But Wilson qualifies both the effects of slavery and his indictment of the Enlightenment. He notes that slavery ended one-and-a-half centuries ago. And while the case can be made that blacks still face discrimination to a degree, Wilson points out that much of it has been overcome and that Mexican immigrants, who confront prejudice as well and generally have lower incomes, have a far higher marriage rate and a better record on family unity than do blacks. These facts will not please those who seek to blame American society for the plight of much of the black population.
And, despite all the damage done to families, and for all his reproaches to selfish individualism, Wilson places himself firmly in the modernist camp. “Would you ignore the Enlightenment, with all that it has meant in terms of economic growth, political freedom, scientific invention, and artistic imagination?” he asks. Wilson will disappoint anti-divorce purists, for, while he lays the blame for the decay of marriage at the feet of no-fault divorce laws, he also believes that, “Obviously, some married couples should get a divorce, even if a child feels hurt.” His ideal is “to find, somehow, the optimum number of divorces.”
Since ending slavery has not saved the black family, and repealing the Enlightenment to save the white family is not an option, just what does Wilson propose? He runs through the litany of various public programs and how they have had little or no effect on the family problem. Society has changed so dramatically, so entrenched is the open acceptance of casual cohabitation and out-of-wedlock childbearing, of the idea that government money is a right. Is there any way back from the abyss? Can a culture of responsibility ever be restored?
Wilson believes that it can, since, he claims, it has happened once before. Queen Victoria ascended the throne at a time when both England and America “were experiencing a profound social erosion.” In the early 1840’s, “there was a sharp increase in crime and illegitimacy.” Yet, “despite rapid industrialization, massive urbanization, the emergence of a factory-based working class, and (in America) high rates of immigration . . . both America and England became safer.” “In England, the illegitimacy ratio fell sharply between 1860 and 1900.” Why? “The answer, it seems, is that bourgeois morality gained an extraordinary ascendancy owing mostly to private efforts.” How?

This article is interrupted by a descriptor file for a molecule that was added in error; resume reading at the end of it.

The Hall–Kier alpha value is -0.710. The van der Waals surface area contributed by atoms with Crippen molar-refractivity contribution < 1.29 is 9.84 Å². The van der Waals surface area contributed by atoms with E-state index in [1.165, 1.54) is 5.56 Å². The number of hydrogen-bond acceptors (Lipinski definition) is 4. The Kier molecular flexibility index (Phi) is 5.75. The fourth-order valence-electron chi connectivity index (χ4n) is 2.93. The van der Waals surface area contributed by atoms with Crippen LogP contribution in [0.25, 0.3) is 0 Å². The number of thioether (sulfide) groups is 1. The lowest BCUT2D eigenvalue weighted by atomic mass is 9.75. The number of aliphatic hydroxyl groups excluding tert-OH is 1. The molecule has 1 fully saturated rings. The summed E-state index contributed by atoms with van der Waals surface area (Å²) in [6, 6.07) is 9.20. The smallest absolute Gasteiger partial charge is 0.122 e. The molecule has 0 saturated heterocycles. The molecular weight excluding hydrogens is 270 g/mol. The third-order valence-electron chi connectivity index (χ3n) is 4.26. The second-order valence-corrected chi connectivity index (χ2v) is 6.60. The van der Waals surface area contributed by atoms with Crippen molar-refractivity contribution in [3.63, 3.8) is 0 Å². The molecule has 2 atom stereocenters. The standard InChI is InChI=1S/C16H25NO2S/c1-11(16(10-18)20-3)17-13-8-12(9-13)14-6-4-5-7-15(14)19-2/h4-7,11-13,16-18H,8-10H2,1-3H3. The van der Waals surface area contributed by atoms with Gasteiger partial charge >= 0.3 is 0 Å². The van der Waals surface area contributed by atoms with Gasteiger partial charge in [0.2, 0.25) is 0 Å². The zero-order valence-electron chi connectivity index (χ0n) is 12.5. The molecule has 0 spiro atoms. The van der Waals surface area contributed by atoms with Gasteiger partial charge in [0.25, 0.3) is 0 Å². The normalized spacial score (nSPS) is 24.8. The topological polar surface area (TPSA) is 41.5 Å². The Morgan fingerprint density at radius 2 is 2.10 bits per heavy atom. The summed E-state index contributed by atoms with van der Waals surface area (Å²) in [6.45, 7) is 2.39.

The Young Men’s Christian Association, Sunday schools, religious revivals, church membership, and temperance movements became the order of the day. Their goal was character and their reach was extraordinary.
The Victorian era was not, Wilson makes clear,
as we sometimes think today, merely a stuffy and hypocritical effort to adopt the façade of dubious middle-class life, but in fact a massive private effort to inculcate self-control in people who were confronting the vast temptations of big-city life.
Other cultural forces, propelled by the upheaval of two world wars, undid the Victorian achievements. That doesn’t, however, mean that today’s values must remain permanent fixtures of Western life. What we need today, Wilson argues, “is a powerful cultural reassertion of the value of marriage.” He wisely cautions that “restoring that value is not something that can be done by public policy.” How to do it, Wilson admits, is not at all clear. But he does know that the goal can only be reached “by families and churches and neighborhoods and the media, not by tax breaks or government subsidies.”
Wilson ends with one bit of tangible advice: “Our task is to teach our children . . . by insisting on a simple rule: Do not have children before you are married.” The Victorians “thought that people had a fallible human nature that would often lead them to choose self-indulgence over self-restraint.” We have been suffering the consequences of living in a time of self-indulgence and of forgetting what to teach our precious, fallible children.
[The Marriage Problem: How Our Culture Has Weakened Families, by James Q. Wilson (New York: HarperCollins) 274 pp., $25.95]